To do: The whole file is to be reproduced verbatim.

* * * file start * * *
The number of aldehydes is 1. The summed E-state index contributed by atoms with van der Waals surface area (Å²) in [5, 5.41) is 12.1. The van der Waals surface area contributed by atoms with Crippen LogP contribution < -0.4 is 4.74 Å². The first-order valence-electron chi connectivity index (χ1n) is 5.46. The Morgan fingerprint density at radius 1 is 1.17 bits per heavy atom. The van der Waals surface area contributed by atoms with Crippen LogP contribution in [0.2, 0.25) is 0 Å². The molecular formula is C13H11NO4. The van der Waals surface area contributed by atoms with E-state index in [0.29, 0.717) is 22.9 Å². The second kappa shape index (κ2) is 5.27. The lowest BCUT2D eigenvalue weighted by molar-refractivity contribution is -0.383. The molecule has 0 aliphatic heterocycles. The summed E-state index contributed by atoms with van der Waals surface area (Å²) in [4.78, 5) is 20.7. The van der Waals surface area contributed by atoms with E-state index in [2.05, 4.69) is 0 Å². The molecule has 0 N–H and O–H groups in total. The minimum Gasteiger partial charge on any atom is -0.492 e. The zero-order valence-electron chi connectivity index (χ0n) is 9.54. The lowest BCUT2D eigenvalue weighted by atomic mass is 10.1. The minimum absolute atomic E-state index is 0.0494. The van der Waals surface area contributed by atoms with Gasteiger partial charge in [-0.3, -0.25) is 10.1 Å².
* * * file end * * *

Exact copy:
The number of aldehydes is 1. The summed E-state index contributed by atoms with van der Waals surface area (Å²) in [5, 5.41) is 12.1. The van der Waals surface area contributed by atoms with Crippen LogP contribution < -0.4 is 4.74 Å². The first-order valence-electron chi connectivity index (χ1n) is 5.46. The Morgan fingerprint density at radius 1 is 1.17 bits per heavy atom. The van der Waals surface area contributed by atoms with Crippen LogP contribution in [0.2, 0.25) is 0 Å². The molecular formula is C13H11NO4. The van der Waals surface area contributed by atoms with E-state index in [0.29, 0.717) is 22.9 Å². The second kappa shape index (κ2) is 5.27. The lowest BCUT2D eigenvalue weighted by molar-refractivity contribution is -0.383. The molecule has 0 aliphatic heterocycles. The summed E-state index contributed by atoms with van der Waals surface area (Å²) in [4.78, 5) is 20.7. The van der Waals surface area contributed by atoms with E-state index in [2.05, 4.69) is 0 Å². The molecule has 0 N–H and O–H groups in total. The minimum Gasteiger partial charge on any atom is -0.492 e. The zero-order valence-electron chi connectivity index (χ0n) is 9.54. The lowest BCUT2D eigenvalue weighted by atomic mass is 10.1. The minimum absolute atomic E-state index is 0.0494. The van der Waals surface area contributed by atoms with Gasteiger partial charge in [-0.3, -0.25) is 10.1 Å².